Get credit fit

Before you apply for a mortgage, it’s good to understand that mortgage lenders will take into account your financial history and credit rating when you do apply.

Each lender has its own criteria but here are some things you can do now to make sure your credit profile is in the best shape possible. So, you’ll stand the best chance of getting the mortgage you apply for.


8 steps to help you get credit fit

  1. Register to vote
    Contact your local authority to register on the electoral roll (or to check if you’re registered already). This is so that lenders can confirm your address and trace your credit history. If you’re not registered, they might not have enough information to progress your mortgage application.

  2. Be choosy about applying for credit
    If you make too many applications for credit, it can affect your mortgage application. The lender may think you’re not creditworthy or that your finances are in a bad state, and then question if you’re able to make mortgage repayments.

  3. Review your credit history and score
    Before starting your mortgage application, look into your credit history using a credit checking agency. This allows you to spot anything that’s not correct and request it’s updated, so that mortgage lenders receive correct information on your ability to repay.

    And, look at your credit score. If it’s low, see if you can improve on any of your credit habits by following the below tips. Scoring bands can vary among different credit checking agencies. Find out how you can check your credit score.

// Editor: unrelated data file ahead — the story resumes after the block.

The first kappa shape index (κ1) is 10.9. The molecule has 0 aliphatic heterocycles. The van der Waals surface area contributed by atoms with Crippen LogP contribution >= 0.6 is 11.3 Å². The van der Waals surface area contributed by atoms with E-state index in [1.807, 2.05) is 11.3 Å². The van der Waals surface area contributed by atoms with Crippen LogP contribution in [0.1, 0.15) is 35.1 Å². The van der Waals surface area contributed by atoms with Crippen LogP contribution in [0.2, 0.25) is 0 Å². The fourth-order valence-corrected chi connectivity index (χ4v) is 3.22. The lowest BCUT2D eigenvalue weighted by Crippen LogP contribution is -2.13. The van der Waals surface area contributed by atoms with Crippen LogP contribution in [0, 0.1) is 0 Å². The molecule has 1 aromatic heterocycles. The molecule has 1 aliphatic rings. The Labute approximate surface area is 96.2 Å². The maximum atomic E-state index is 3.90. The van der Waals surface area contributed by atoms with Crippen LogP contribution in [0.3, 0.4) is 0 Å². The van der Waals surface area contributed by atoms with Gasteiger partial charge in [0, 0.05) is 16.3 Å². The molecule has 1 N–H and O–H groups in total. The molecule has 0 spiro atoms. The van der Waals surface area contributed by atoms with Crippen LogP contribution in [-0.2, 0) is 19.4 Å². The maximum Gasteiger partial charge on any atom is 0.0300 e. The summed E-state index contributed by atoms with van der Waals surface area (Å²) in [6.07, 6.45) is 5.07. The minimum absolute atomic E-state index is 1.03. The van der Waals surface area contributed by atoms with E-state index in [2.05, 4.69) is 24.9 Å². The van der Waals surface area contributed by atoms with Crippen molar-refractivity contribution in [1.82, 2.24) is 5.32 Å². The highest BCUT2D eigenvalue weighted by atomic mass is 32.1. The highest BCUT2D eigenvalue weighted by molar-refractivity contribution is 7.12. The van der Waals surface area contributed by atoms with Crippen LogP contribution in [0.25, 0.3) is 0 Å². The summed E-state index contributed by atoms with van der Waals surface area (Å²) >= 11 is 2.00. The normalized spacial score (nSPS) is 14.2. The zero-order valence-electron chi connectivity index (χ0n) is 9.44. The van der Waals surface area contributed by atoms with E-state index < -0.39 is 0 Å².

4. Work out your debt-to-income ratio
    This is the amount of borrowing you have in relation to your money coming in. Mortgage lenders typically prefer a lower ratio, because it means you’re more likely to be able to afford your monthly mortgage repayments.

  5. Cut out any unnecessary borrowing
    You can reduce your debt-to-income ratio by avoiding borrowing too much. Try not to take out new credit in the six months before applying for a mortgage as it could increase your debt-to-income ratio.

  6. But keep active credit accounts open
    These show lenders that you’re always able to make repayments on time. It might be an idea to close inactive accounts as they show lenders that you’ve got access to too much credit that you don’t need or you’re not using.

  7. Pay your bills on time
    It’s always important to pay any bills on time. As any missed or late payments will be recorded on your credit history, and be seen by the mortgage lender. This could make them doubt whether you’re able to repay a mortgage on time, or at all.

  8. Know your joint applicants’ credit history
    Mortgage lenders will assess the creditworthiness of all of those named on your application. So, if you’re making a joint one, get the other person to check their credit history and score are in order. And pass these tips on to them to help them get credit fit too.

Credit explained

Confused about credit? Find out more about how credit works, how to improve you credit score and much more.

Credit explained

You could lose your home if you don’t keep up your mortgage repayments

Calculators and tools

We have a range of mortgage calculators to help you:

  • Find out how much you could borrow from Halifax
  • See how much you could save if you make overpayments on your mortgage
  • Get an idea how a change to the Bank of England Base Rate could affect your monthly payments
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